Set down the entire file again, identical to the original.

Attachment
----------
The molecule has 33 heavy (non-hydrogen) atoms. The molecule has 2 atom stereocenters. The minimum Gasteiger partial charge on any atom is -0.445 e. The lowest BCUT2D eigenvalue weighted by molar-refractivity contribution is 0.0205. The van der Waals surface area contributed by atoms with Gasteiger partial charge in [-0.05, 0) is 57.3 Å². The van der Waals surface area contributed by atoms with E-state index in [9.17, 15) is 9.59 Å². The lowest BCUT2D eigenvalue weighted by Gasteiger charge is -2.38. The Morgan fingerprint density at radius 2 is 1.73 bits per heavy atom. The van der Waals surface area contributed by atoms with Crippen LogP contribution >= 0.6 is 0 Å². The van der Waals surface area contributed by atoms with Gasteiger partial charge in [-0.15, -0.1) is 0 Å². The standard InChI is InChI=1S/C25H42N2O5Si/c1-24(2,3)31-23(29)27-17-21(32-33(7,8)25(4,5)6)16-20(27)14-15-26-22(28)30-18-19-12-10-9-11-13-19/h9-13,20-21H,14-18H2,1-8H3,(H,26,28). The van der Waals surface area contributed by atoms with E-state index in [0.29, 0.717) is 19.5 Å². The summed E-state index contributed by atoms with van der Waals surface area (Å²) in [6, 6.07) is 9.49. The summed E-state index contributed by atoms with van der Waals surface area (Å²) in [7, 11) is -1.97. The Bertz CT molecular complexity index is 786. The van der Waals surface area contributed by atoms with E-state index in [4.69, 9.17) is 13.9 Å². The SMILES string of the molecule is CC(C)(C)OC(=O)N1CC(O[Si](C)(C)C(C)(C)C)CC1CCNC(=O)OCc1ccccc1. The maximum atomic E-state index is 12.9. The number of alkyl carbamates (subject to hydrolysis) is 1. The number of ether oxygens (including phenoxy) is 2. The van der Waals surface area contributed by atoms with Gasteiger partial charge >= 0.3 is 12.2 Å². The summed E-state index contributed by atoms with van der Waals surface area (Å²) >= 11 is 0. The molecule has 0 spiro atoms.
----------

The molecule has 33 heavy (non-hydrogen) atoms. The molecule has 2 atom stereocenters. The minimum Gasteiger partial charge on any atom is -0.445 e. The lowest BCUT2D eigenvalue weighted by molar-refractivity contribution is 0.0205. The van der Waals surface area contributed by atoms with Gasteiger partial charge in [-0.05, 0) is 57.3 Å². The van der Waals surface area contributed by atoms with E-state index in [9.17, 15) is 9.59 Å². The lowest BCUT2D eigenvalue weighted by Gasteiger charge is -2.38. The Morgan fingerprint density at radius 2 is 1.73 bits per heavy atom. The van der Waals surface area contributed by atoms with Crippen LogP contribution >= 0.6 is 0 Å². The van der Waals surface area contributed by atoms with Gasteiger partial charge in [-0.15, -0.1) is 0 Å². The standard InChI is InChI=1S/C25H42N2O5Si/c1-24(2,3)31-23(29)27-17-21(32-33(7,8)25(4,5)6)16-20(27)14-15-26-22(28)30-18-19-12-10-9-11-13-19/h9-13,20-21H,14-18H2,1-8H3,(H,26,28). The van der Waals surface area contributed by atoms with E-state index in [0.29, 0.717) is 19.5 Å². The summed E-state index contributed by atoms with van der Waals surface area (Å²) in [6, 6.07) is 9.49. The summed E-state index contributed by atoms with van der Waals surface area (Å²) in [7, 11) is -1.97. The Bertz CT molecular complexity index is 786. The van der Waals surface area contributed by atoms with E-state index in [4.69, 9.17) is 13.9 Å². The SMILES string of the molecule is CC(C)(C)OC(=O)N1CC(O[Si](C)(C)C(C)(C)C)CC1CCNC(=O)OCc1ccccc1. The maximum atomic E-state index is 12.9. The number of alkyl carbamates (subject to hydrolysis) is 1. The number of ether oxygens (including phenoxy) is 2. The van der Waals surface area contributed by atoms with Gasteiger partial charge >= 0.3 is 12.2 Å². The summed E-state index contributed by atoms with van der Waals surface area (Å²) >= 11 is 0. The molecule has 0 spiro atoms.